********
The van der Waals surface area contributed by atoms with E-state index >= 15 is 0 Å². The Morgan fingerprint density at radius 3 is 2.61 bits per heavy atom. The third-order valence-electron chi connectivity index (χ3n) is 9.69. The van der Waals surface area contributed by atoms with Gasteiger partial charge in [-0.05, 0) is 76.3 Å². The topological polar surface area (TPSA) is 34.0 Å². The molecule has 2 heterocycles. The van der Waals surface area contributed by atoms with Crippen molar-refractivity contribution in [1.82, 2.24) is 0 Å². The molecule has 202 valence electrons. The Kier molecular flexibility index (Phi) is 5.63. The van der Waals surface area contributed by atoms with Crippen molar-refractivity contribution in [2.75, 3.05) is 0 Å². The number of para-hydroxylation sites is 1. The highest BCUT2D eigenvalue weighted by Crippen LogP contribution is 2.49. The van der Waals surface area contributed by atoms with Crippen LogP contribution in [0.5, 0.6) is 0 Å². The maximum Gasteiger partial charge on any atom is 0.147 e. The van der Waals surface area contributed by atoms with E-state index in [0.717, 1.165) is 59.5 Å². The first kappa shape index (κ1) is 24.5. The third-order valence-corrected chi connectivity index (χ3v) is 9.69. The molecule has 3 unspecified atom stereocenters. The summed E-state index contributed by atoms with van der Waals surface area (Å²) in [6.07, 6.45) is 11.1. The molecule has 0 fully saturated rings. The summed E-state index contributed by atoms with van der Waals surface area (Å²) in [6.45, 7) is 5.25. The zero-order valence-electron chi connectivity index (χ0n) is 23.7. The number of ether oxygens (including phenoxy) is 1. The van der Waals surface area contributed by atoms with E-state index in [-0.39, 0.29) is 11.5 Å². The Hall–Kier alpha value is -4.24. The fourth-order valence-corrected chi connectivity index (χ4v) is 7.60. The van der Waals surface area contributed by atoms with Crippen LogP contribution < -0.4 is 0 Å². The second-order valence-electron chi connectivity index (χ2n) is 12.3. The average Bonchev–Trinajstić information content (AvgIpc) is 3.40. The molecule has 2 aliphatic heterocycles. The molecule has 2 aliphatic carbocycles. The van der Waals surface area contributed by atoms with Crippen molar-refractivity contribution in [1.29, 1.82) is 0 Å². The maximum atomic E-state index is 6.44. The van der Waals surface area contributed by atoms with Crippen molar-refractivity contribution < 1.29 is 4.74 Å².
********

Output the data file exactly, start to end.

The van der Waals surface area contributed by atoms with E-state index >= 15 is 0 Å². The Morgan fingerprint density at radius 3 is 2.61 bits per heavy atom. The third-order valence-electron chi connectivity index (χ3n) is 9.69. The van der Waals surface area contributed by atoms with Gasteiger partial charge in [-0.05, 0) is 76.3 Å². The topological polar surface area (TPSA) is 34.0 Å². The molecule has 2 heterocycles. The van der Waals surface area contributed by atoms with Crippen molar-refractivity contribution in [1.82, 2.24) is 0 Å². The molecule has 202 valence electrons. The Kier molecular flexibility index (Phi) is 5.63. The van der Waals surface area contributed by atoms with Crippen molar-refractivity contribution in [2.75, 3.05) is 0 Å². The number of para-hydroxylation sites is 1. The highest BCUT2D eigenvalue weighted by Crippen LogP contribution is 2.49. The van der Waals surface area contributed by atoms with Crippen LogP contribution in [0.5, 0.6) is 0 Å². The maximum Gasteiger partial charge on any atom is 0.147 e. The van der Waals surface area contributed by atoms with E-state index in [0.717, 1.165) is 59.5 Å². The first kappa shape index (κ1) is 24.5. The third-order valence-corrected chi connectivity index (χ3v) is 9.69. The molecule has 3 unspecified atom stereocenters. The summed E-state index contributed by atoms with van der Waals surface area (Å²) in [6.07, 6.45) is 11.1. The molecule has 0 fully saturated rings. The summed E-state index contributed by atoms with van der Waals surface area (Å²) in [6.45, 7) is 5.25. The zero-order valence-electron chi connectivity index (χ0n) is 23.7. The number of ether oxygens (including phenoxy) is 1. The van der Waals surface area contributed by atoms with E-state index in [-0.39, 0.29) is 11.5 Å². The Hall–Kier alpha value is -4.24. The fourth-order valence-corrected chi connectivity index (χ4v) is 7.60. The van der Waals surface area contributed by atoms with Crippen LogP contribution < -0.4 is 0 Å². The second-order valence-electron chi connectivity index (χ2n) is 12.3. The average Bonchev–Trinajstić information content (AvgIpc) is 3.40. The molecule has 2 aliphatic heterocycles. The molecule has 2 aliphatic carbocycles. The van der Waals surface area contributed by atoms with Crippen molar-refractivity contribution in [1.29, 1.82) is 0 Å². The maximum atomic E-state index is 6.44. The van der Waals surface area contributed by atoms with Crippen molar-refractivity contribution < 1.29 is 4.74 Å².